This post should not be construed as legal or tax advice*
For those who do not know, agriculture is the only industry that the Internal Revenue Service (IRS) allows to continue using the cash accounting method for tax purposes. Cash accounting is simply recognizing income when it is received and expenses when paid. For example, Stan harvests corn in 2014 and stores a portion of his crop. Stan sells a portion of the stored crop in 2015, and would not recognize that income on his taxes till 2015. Farms may also choose to use the other accounting method -- the accrual method, used by all other industries. Accrual accounting is when you report income and expenses in the year they incur. The idea behind accrual accounting is to allow for the matching of income and expenses.
Why are farms allowed to continue to utilize cash accounting practices and not switch to accrual like other industries? Some have pointed to the fact that many producers do not have the accounting skills necessary to grasp accrual accounting and the move would require producers to incur costs from hiring an accountant or an outside accounting firm (Klinefelter, EB-5077). While I will save the pros and cons of cash accounting versus accrual accounting for the farm financial experts, today I want to discuss a recent tax court ruling on when expenses can be deducted when using cash accounting.
In Agro-Jal Farming Enterprise, Inc. v. Commissioner of Internal Revenue, the U.S. Tax Court considered when an agricultural operation could defer expenses for packing materials. The IRS argued the operation could only deduct the cost of the materials used in the tax year and defer the cost of the unused ones to the tax year when used. Agro-Jal disagreed and argued that the cost of packing materials could be deducted in the year purchased or the year utilized as long as Agro-Jal had not already deducted the expense.
Agro-Jal is a diversified operation producing strawberries, the main crop at issue with the Tax Court. Strawberries are picked and placed in pre-labeled plastic clamshells to save time. Because of concerns Agro-Jal could run out of the pre-labeled plastic clamshells during harvest, Agro-Jal orders in bulk and prepays for large quantities of the clamshells, as deliveries can often take two to four months. Because Agro-Jal uses the cash accounting method, the farm deducts the expenses for the plastic clamshells in the tax year purchased (regardless if used or not).
As discussed earlier, the issue in this case was the timing of the deduction for the clamshells. The IRS conceded that the packing materials were deductible and the farm could use the cash method. The sole issue was timing of the deduction.
The Tax Court focused on two issues in this decision. The first focused on Section 464 of the Internal Revenue Code and the other issue focused on an IRS regulation allowing for the deduction of expenses in the year utilized. The court started with Section 464 which applied to farming syndicates (more on those in a minute) allowing them to deduct “amounts paid for feed, seed, fertilizer, or other similar farm supplies.” IRS argued that packing supplies did not qualify under “other similar farm supplies” because packing supplies were not like feed, seed, and fertilizer. The IRS’s argument was basically to be considered “other farm supplies,” the supplies needed to be inputs for farm production and not just useful materials. The court agreed with this argument and held that packing materials did not fall under deductions allowed under Section 464.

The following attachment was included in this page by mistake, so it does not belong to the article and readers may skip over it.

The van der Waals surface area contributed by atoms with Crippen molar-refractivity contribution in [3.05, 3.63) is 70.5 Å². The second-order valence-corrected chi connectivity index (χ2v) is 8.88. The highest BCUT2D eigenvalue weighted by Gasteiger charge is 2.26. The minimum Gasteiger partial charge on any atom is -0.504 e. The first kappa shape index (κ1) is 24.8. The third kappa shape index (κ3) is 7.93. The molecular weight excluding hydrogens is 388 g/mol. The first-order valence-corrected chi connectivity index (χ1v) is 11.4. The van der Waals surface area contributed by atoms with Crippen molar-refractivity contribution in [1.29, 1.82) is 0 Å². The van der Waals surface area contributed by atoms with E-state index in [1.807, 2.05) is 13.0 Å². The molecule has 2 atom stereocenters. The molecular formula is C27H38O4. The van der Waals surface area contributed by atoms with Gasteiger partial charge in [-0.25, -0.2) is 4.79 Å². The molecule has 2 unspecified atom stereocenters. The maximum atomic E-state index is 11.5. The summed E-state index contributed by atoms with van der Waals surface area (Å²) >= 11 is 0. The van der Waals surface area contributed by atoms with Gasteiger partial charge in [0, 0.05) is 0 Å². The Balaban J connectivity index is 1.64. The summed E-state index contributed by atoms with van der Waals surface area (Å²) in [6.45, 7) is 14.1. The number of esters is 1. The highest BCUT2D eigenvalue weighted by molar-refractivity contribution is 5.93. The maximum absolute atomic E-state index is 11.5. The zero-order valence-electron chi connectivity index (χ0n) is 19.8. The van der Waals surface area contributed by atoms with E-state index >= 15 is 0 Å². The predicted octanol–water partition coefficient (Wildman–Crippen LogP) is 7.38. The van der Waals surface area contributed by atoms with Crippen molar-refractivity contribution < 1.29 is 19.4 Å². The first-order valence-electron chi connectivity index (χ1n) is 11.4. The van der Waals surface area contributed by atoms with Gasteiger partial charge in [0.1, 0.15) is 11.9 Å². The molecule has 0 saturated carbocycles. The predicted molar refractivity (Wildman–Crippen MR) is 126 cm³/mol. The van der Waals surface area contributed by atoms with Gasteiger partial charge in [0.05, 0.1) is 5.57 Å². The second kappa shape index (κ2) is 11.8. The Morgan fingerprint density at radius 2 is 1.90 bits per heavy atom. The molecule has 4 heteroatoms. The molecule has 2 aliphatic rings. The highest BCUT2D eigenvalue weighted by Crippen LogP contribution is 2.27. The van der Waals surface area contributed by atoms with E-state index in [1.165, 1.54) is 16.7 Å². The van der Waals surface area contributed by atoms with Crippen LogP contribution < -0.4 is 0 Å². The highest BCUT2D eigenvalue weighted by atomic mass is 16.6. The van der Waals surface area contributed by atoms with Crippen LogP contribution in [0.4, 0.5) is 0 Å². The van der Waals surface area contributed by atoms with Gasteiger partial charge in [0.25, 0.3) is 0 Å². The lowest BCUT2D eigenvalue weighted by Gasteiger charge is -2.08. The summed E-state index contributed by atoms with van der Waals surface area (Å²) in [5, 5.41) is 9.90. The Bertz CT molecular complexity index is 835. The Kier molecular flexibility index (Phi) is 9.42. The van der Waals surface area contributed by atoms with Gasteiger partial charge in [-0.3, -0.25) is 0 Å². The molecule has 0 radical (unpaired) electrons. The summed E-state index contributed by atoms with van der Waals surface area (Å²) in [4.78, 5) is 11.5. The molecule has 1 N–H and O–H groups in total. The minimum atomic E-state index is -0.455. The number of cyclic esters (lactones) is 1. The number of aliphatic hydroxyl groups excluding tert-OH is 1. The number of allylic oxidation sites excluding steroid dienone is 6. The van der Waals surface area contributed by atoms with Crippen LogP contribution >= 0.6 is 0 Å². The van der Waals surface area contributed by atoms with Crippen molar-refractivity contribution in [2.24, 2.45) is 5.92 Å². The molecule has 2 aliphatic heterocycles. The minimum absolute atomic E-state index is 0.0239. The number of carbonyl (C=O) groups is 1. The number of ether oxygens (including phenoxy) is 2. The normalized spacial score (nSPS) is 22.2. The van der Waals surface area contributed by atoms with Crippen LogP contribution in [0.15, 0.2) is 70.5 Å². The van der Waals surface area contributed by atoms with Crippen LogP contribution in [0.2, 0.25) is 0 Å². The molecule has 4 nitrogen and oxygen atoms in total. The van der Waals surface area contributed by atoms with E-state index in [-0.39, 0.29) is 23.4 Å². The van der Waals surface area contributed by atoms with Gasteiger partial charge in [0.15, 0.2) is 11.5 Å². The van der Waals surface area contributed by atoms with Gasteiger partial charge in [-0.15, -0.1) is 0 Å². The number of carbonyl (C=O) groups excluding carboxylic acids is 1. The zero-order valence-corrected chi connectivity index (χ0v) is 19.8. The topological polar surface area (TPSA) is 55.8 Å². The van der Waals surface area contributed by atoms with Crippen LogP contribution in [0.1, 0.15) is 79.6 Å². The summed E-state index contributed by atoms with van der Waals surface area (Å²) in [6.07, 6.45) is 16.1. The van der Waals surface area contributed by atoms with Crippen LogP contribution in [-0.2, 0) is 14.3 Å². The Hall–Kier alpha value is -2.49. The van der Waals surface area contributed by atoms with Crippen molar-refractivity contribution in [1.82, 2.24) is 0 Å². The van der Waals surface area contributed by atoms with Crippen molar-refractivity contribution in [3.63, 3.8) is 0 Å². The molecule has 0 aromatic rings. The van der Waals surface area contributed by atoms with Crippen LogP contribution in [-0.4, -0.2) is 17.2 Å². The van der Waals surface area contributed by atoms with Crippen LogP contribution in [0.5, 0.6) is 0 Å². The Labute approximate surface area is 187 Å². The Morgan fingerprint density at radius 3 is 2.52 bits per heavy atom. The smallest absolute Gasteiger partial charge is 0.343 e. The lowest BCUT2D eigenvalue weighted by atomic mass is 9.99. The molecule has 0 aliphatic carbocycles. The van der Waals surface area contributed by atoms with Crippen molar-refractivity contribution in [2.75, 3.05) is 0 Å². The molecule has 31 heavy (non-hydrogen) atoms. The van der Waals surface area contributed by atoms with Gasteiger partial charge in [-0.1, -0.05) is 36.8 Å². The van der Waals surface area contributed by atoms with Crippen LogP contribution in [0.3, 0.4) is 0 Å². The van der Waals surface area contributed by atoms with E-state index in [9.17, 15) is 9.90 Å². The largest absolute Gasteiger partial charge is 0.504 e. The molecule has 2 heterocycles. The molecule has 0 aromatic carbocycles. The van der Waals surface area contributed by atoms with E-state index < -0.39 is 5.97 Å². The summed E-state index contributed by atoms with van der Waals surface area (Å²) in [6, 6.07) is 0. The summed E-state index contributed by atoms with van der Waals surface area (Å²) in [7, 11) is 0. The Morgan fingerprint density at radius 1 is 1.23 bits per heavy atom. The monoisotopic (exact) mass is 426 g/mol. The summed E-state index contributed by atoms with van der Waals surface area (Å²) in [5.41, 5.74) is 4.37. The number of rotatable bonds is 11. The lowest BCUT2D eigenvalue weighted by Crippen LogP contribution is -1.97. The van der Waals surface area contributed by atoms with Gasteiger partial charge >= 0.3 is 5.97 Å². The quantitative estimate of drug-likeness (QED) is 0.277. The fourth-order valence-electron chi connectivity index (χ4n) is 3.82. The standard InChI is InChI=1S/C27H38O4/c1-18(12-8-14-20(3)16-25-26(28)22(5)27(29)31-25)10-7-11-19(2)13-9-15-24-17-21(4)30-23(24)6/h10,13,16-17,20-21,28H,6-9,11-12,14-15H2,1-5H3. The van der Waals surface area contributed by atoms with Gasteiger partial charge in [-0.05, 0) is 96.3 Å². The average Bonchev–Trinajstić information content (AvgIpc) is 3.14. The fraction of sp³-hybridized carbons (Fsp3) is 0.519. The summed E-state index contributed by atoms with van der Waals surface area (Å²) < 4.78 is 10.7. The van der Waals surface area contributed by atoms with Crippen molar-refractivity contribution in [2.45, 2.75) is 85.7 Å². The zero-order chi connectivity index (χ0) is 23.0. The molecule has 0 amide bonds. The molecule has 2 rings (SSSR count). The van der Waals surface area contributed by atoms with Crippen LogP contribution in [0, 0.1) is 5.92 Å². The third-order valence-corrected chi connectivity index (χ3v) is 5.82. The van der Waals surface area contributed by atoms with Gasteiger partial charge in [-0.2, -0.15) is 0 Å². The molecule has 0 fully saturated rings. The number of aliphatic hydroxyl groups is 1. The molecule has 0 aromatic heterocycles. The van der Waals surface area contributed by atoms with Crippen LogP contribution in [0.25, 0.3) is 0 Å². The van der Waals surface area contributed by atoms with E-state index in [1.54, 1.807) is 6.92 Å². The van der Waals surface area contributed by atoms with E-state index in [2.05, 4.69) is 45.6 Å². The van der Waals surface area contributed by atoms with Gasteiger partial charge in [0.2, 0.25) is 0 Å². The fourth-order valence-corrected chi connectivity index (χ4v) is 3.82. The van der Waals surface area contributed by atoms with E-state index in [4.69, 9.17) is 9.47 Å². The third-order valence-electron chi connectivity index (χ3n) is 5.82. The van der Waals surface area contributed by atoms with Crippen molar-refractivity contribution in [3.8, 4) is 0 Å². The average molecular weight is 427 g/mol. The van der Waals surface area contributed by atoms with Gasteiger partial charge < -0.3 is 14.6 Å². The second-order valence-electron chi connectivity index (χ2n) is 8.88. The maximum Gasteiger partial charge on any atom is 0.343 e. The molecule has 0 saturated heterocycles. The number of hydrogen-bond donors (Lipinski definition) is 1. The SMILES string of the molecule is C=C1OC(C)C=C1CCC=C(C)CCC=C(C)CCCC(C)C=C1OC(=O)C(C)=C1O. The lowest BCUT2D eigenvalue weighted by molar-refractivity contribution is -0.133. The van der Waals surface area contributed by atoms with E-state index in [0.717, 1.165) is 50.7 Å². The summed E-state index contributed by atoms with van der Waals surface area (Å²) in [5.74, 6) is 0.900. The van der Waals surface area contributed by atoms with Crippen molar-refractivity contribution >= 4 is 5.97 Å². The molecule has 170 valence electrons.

Section 464 only applies to farming syndicates or farm investments with highly leveraged purchases of farm supplies utilized by rich investors. Agro-Jal did not qualify as a farming syndicate, Section 464 did not apply, and the court had to look at how the deduction applied under Section 1.162.3. Agro-Jal argued this section allows for a cost to be deducted in the year consumed as long as it was not deducted in a previous tax year. The court agreed with this argument and ruled in favor of Agro-Jal.
Why Do You Care?
Many of you out there probably use a cash accounting method and this court decision does help determine when you can make deductions for expenses. You may not be purchasing large quantities of packing materials like the taxpayers in the decision, but many of you pre-purchase supplies (maybe near the end of the tax year when you need a quick deduction). The decision helps settle for cash accounting a practice that goes on continually in agriculture. Stay tuned; there still is the option for the IRS to appeal this decision and the last may not have been written on this issue.
Agro-Jal Farming Enter., Inc. v. Comm’r of Internal Revenue, 145 T.C. 5 (T.C. 2015).
Klinefelter, Danny. “Farm and Ranch Financial Management: Cash vs. Accrual Accounting.” Texas AgriLife Extension, EB-5077. Internet site: https://www.agrilifebookstore.org/v/vspfiles/downloadables/EB-5077.pdf (last visited August 3, 2015).
*No one should ever take tax advice from Paul.